A Java Microservice & CQRS Demo using Spring Boot, Axon & Docker
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README.md

Microservices with Docker, Spring Boot, Spring Cloud and Axon

This is a non-trivial demonstration of how to build a CQRS microservice application consisting of several collaborating microservices. It combines together all of the following elements in order to produce one logical application - a simple Product Master Data service.

About the Author

Ben Wilcock works for Pivotal as a Cloud Solutions Architect. Ben has a passion for microservices, cloud and mobile applications and helps Pivotal's Cloud Foundry customers to become more responsive, innovate faster and gain greater returns from their software investments. Ben is also a respected technology blogger who's articles have featured in DZone, Java Code Geeks, InfoQ and more.

Running the Demo

Running the demo is easy. The whole environment has been packaged to be run as a series of Docker containers. To run the code, you'll need to have the following software installed on your machine. For reference I'm using Ubuntu 16.04 as my OS, but I have also tested the app on the new Docker for Windows Beta successfully.

  • Java SDK 8
  • Docker (I'm using v1.8.2)
  • Docker-compose (I'm using v1.7.1)

If you have these, you can run the demo by following the process outlined below.

If you have either MongoDB or RabbitMQ running locally already, please shut down these services before continuing in order to avoid port clashes.

Step 1: Build the containers

In a new empty folder, at the terminal execute the following command to download the latest code for this demo.

$ git clone https://github.com/benwilcock/microservice-sampler.git

Then build the docker container images.

$ cd microservice-sampler
$ ./gradlew clean image

This will create a series of Docker container images, one for each of the spring-boot microservices used in this demo.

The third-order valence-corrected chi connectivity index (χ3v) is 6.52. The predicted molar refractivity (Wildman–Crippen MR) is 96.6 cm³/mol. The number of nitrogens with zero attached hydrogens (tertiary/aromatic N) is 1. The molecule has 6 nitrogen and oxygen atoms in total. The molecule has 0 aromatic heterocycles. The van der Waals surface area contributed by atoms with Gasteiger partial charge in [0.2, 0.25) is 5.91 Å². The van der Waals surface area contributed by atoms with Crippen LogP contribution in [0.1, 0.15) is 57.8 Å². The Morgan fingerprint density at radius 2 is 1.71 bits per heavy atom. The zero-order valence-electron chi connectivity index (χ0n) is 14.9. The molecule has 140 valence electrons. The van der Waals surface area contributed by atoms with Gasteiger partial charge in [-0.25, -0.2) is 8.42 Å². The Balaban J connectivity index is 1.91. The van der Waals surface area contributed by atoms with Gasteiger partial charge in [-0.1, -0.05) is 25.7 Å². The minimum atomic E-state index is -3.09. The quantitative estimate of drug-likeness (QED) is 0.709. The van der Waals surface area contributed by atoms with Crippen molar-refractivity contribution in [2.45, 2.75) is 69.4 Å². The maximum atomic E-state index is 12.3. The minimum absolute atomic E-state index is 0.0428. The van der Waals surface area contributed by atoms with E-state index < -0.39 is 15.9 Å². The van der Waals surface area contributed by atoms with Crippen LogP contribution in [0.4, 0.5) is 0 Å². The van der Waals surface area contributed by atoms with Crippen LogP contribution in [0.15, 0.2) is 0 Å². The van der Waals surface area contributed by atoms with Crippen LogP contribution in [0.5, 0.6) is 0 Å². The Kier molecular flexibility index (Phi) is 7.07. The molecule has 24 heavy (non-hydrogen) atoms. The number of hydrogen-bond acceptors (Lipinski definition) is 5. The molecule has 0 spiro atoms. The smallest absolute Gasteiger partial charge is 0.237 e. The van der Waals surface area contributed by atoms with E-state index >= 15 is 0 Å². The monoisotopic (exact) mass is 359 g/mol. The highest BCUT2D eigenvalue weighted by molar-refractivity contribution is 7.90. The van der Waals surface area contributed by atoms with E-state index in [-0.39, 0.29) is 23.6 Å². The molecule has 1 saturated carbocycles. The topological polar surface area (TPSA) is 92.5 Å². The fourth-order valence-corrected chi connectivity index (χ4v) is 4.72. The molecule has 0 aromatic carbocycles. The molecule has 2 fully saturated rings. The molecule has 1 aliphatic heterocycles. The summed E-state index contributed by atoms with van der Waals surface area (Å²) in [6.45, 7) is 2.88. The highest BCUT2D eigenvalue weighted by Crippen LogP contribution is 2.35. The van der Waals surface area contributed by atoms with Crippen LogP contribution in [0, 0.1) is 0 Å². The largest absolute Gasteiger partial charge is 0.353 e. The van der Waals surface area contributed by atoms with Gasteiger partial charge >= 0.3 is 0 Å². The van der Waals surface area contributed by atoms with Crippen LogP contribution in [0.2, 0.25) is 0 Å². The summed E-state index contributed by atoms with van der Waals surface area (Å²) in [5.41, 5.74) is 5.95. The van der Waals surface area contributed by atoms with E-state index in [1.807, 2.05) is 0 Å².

Step 2: Start the Microservices

There are seven Docker container images in this microservice group, they are 'mongodb', 'rabbitmq', 'config', 'discovery', `gateway-service', 'product-cmd-side', and 'product-qry-side'. The logical architecture looks like this:-

Architecture

Because we're using docker-compose, starting the microservices is now simply a case of executing the following command.

$ docker-compose -f wip.yml up

If you want to see which docker instances are running on your machine at any time, open a separate terminal and execute the following command:-

$ docker ps

Step 3: Integration Test (Manual)

So far so good. Now we want to test the addition of products. In a new terminal window (ctrl-alt-t in Ubuntu), execute the following curl request...

$ curl -X POST -v --header "Content-Type: application/json" --header "Accept: */*" "http://localhost:8080/commands/products/add/1?name=Everything%20Is%20Awesome"

If you're using the public beta of Docker for Mac or Windows (which is highly recommended), you may need to swap 'localhost' for the IP address shown when you ran 'docker ps' to observe the running servers.

You should see the following response.

*   Trying 127.0.0.1...
* Connected to localhost (127.0.0.1) port 8080 (#0)
> POST /commands/products/add/1?name=Everything%20Is%20Awesome HTTP/1.1
> Host: localhost:8080
> User-Agent: curl/7.47.0
> Content-Type: application/json
> Accept: */*
>
< HTTP/1.1 201 Created
< Date: Wed, 29 Jun 2016 14:14:26 GMT
< X-Application-Context: gateway-service:production:8080
< Date: Wed, 29 Jun 2016 14:14:26 GMT
< Transfer-Encoding: chunked
< Server: Jetty(9.2.16.v20160414)

The response code should be HTTP/1.1 201 Created. This means that the MP3 product "Everything is Awesome" has been added to the command-side event-sourced repository successfully.

Now lets check that we can view the product that we just added. To do this we use the query-side API and issue a simple 'GET' request.

$ curl http://localhost:8080/queries/products/1

You should see the following output. This shows that the query-side microservice has a record for our newly added MP3 product. The product is listed as non-saleable (saleable = false).

{
  "name" : "Everything Is Awesome",
  "saleable" : false,
  "_links" : {
    "self" : {
      "href" : "http://localhost:8080/queries/products/1"
    },
    "product" : {
      "href" : "http://localhost:8080/queries/products/1"
    }
  }
}

That's it! Go ahead and repeat the test to add some more products if you like, just be careful not to reuse the same product ID when you POST or you'll get a 409 Conflict error.

If you're familiar with MongoDB you can inspect the database to see all the events that you've created. Similarly if you know your way around the RabbitMQ Management Console you can see the messages as they flow between the command-side and query-side microservices. If you like you can also execute the integration tests using the command..

$ ./gradlew integration-test:integrationTest